JW3 chief voices fears over future funding

Raymond Simonson warns that the community centre’s long-term sustainability will hinge on its short-term fundraising


JW3 CEO Raymond Simonson has warned that the community centre’s long-term sustainability will depend on its fundraising over the coming months as it reopens its doors.

The Finchley Road centre has suffered losses of £1.5 million during lockdown and a star-studded online telethon, Big Night In, is part of an effort to generate revenue.

“JW3 is not about to go bankrupt,” Mr Simonson stressed. “We haven’t launched an emergency ‘give us your money or the building closes’ [appeal]. My concern is the medium and long term.”

To mitigate the effects of the pandemic, the centre has reduced its number of contracts, paused recruitment and made use of the government’s furlough scheme — at one point, only 22 of its 73 staff were working. It has also relied on reserves built up over the past few years. However, “those reserves are meant for a rainy day and it’s been pouring all year”.

For JW3 to be able to offer a full programme of events, it needs to recoup some of its losses over the past five months.

“If we don’t raise money, we will have to run a severely reduced programme,” Mr Simonson said.

Pre-Covid, the centre hosted between 150-170 activities per week and welcomed up to 4,500 weekly visitors. Activities will drop to 20-30 as things resume although the hope is to increase that number over the next three months.

The need for social distancing will dramatically reduce the capacity of its larger spaces. Its 300-seat hall will now be limited to 80 people. Its cinema will only be able to admit an audience of around two dozen rather than 60. The centre will operate on reduced hours, remaining closed on Fridays, and event start times will be staggered.

With the logistical challenge of having to adapt operations to meet government guidelines, Mr Simonson felt he hadn’t enjoyed “a proper night’s sleep for six months”.

One JW3 feature which will not be reopening is its restaurant, Zest, whose staff have been laid off. Mr Simonson said it would not have been financially viable to run Zest in a Covid-secure way and he did not want to divert charitable funds to keep it afloat.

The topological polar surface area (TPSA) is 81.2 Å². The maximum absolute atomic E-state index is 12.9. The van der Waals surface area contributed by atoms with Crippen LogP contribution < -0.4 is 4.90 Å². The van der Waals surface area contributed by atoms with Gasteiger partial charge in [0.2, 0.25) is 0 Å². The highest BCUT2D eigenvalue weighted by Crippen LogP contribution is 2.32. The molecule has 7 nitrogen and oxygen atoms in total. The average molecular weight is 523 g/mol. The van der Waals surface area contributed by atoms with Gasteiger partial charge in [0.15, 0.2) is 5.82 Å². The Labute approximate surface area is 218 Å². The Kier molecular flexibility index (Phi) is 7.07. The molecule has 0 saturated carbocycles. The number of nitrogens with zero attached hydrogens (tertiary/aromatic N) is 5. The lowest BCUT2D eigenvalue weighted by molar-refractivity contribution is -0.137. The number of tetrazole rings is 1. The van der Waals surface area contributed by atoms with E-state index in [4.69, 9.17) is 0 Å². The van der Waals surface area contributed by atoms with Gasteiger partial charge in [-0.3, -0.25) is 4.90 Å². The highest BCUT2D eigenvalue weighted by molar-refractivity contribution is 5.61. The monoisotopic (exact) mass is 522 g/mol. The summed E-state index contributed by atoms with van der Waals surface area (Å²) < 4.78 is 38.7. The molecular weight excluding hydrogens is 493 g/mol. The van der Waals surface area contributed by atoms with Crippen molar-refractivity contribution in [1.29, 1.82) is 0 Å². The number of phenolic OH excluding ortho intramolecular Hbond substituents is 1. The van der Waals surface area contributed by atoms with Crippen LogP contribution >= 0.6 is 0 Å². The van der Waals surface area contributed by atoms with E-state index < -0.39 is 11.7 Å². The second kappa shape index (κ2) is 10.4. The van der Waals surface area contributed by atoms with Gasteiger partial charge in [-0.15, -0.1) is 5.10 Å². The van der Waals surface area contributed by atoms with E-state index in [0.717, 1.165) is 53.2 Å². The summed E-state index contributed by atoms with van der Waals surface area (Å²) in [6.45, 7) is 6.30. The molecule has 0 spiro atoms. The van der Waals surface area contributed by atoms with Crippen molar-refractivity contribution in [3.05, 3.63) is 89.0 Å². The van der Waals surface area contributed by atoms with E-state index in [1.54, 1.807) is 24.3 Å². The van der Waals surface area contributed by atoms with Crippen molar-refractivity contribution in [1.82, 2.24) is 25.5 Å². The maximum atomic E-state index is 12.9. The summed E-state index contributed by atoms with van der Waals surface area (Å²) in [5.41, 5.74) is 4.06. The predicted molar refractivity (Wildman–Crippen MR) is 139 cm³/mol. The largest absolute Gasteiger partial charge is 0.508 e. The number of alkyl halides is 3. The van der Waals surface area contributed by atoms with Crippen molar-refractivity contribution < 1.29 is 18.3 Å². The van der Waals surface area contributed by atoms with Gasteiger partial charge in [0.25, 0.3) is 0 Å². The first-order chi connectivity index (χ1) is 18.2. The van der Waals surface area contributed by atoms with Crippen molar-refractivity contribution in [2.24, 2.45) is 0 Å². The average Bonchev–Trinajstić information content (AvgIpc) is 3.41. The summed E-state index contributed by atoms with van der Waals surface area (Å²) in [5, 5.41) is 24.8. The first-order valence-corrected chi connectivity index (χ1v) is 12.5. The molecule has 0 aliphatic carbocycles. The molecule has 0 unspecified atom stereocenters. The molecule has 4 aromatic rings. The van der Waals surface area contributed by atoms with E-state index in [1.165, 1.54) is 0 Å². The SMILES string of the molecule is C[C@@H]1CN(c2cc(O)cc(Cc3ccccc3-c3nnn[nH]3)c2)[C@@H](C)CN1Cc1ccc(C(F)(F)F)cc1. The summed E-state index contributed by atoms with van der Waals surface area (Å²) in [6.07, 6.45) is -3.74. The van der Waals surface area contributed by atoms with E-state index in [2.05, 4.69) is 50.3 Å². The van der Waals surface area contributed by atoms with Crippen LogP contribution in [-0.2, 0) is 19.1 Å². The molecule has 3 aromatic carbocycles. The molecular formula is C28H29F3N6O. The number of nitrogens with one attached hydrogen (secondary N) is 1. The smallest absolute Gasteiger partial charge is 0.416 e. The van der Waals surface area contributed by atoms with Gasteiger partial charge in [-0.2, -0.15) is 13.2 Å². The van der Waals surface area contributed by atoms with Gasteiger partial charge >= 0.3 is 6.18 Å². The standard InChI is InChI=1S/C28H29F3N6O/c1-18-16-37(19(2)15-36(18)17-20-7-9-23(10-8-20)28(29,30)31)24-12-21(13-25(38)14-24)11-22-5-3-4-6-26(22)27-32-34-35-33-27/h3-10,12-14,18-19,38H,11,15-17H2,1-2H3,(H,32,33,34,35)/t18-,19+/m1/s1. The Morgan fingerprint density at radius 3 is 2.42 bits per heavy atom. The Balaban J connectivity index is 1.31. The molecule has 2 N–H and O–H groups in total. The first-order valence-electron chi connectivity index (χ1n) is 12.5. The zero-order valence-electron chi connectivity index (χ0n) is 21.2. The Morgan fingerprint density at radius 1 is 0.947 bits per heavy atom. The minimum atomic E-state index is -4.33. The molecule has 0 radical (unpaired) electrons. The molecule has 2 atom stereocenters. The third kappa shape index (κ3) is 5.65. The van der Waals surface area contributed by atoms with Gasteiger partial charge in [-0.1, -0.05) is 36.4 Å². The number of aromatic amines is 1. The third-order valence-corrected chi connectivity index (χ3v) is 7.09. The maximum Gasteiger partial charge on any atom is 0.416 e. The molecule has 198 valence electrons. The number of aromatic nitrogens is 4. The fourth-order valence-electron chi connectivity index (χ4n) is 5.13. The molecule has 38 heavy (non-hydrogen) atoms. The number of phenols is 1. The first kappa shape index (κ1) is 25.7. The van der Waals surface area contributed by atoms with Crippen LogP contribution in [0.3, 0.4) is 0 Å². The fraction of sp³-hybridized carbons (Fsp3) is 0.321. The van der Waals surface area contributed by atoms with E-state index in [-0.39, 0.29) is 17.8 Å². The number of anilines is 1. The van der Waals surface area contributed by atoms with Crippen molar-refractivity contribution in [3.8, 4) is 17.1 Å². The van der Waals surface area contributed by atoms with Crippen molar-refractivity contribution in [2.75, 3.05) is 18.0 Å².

However, the restaurant space will continue to be used for JW3’s new role as a food bank distribution hub and he hopes that a coffee shop-style amenity can be added at some point.

The centre’s losses during the pandemic have been split relatively evenly between ticketed income, commercial revenue (for example, venue hire and the restaurant) and fundraising, with support events having to be cancelled.

And JW3 has not been able to take advantage of the government money made available to other institutions as it does not fit neatly into a funding category.

Mr Simonson noted that the £1.57 billion in funding for the arts announced by the government in July was geared towards institutions in danger of folding. “It’s an odd thing because you kind of get punished for managing your finances well,” he said.

The hope is to raise £150,000 from the Big Night In, with the Genesis Philanthropy Group pledging to match the first £50,000 in donations.

Inspired by Comic Relief and TV telethons, it will be hosted by actress Tracy-Ann Oberman and is expected to feature Stephen Fry, Harry Potter stars Imelda Staunton and Jason Isaacs and Downton Abbey’s Jim Carter.

Another big name participant will be Boy George, an example of the centre’s contacts paying dividends — a JW3 trustee knows the singer’s manager.

Following a Twitter exchange, comic Shappi Khorsandi agreed to perform and then roped in This Is Going To Hurt writer Adam Kaye.

Mr Simonson would like those tuning in on September 10 to give £10 or £15 — as he put it, the equivalent of a weekly saving on a commute’s worth of coffee for those now working from home.

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